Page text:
This paper is a revision and update of the recommendations developed following the 1st (Vienna) and 2nd (Prague) International Symposia on Concussion in Sport.1,2 The Zurich Consensus statement is designed to build on the principles outlined in the original Vienna and Prague documents and to develop further conceptual understanding of this problem using a formal consensus-based approach. A detailed description of the consensus process is outlined at the end of this document under the background section (see Section 11). This document is developed for use by physicians, therapists, certified athletic trainers, health professionals, coaches, and other people involved in the care of injured athletes, whether at the recreational, elite, or professional level.
While agreement exists pertaining to principal messages conveyed within this document, the authors acknowledge that the science of concussion is evolving and, therefore, management and return-to-play (RTP) decisions remain in the realm of clinical judgment on an individualized basis. Readers are encouraged to copy and distribute freely the Zurich Consensus document and the Sports Concussion Assessment Tool (SCAT2) card, and neither is subject to any copyright restriction. The authors request, however, that the document and the SCAT2 card be distributed in their full and complete format.
The following focus questions formed the foundation for the Zurich concussion consensus statement:
Acute Simple Concussion
- Which symptom scale and which sideline assessment tool is best for diagnosis and/or follow-up?
- How extensive should the cognitive assessment be in elite athletes?
- How extensive should clinical and neuropsychological (NP) testing be at non-elite level?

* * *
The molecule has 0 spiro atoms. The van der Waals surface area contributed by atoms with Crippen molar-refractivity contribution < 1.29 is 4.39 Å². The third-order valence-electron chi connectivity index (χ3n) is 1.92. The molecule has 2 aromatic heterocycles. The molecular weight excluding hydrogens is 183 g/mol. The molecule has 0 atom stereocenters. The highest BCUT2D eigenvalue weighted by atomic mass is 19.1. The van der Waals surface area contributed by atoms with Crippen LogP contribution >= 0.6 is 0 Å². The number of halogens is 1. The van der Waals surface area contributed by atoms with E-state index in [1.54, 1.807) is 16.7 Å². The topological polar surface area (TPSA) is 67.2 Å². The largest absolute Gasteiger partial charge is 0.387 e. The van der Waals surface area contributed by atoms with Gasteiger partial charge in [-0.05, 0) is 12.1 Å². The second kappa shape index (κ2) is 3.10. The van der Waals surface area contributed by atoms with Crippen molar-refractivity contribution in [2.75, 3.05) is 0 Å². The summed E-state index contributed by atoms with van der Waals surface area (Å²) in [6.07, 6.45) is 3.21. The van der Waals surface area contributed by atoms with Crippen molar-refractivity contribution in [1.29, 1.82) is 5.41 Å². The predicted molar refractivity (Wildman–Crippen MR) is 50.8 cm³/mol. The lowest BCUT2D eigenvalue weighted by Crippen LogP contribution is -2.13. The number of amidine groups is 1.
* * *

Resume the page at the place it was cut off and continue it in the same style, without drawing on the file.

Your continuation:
- Who should do/interpret the cognitive assessment?
- Is there a sex difference in concussion incidence and outcomes?
- Is provocative exercise testing useful in guiding RTP?
- What is the best RTP strategy for elite athletes?
- What is the best RTP strategy for non-elite athletes?
- Is protective equipment (eg, mouthguards and helmets) useful in reducing concussion incidence and/or severity?
Complex Concussion and Long-Term Issues
- Is the simple versus complex classification a valid and useful differentiation?
- Are there specific patient populations at risk of long-term problems?
- Is there a role for additional tests (eg, structural and/or functional magnetic resonance [MR] imaging, balance testing, biomarkers)?
- Should athletes with persistent symptoms be screened for depression/anxiety?
- Which symptom scale is appropriate for this age group?
- Which tests are useful, and how often should baseline testing be performed in this age group?
- What are the most appropriate RTP guidelines for elite and non-elite child and adolescent athletes?
- What is the best method of knowledge transfer and education?
- Is there evidence that new and novel injury prevention strategies work (eg, changes to rules of the game, fair play strategies, etc)?
The Zurich document additionally examines the management issues raised in the previous Prague and Vienna documents and applies the consensus questions to these areas.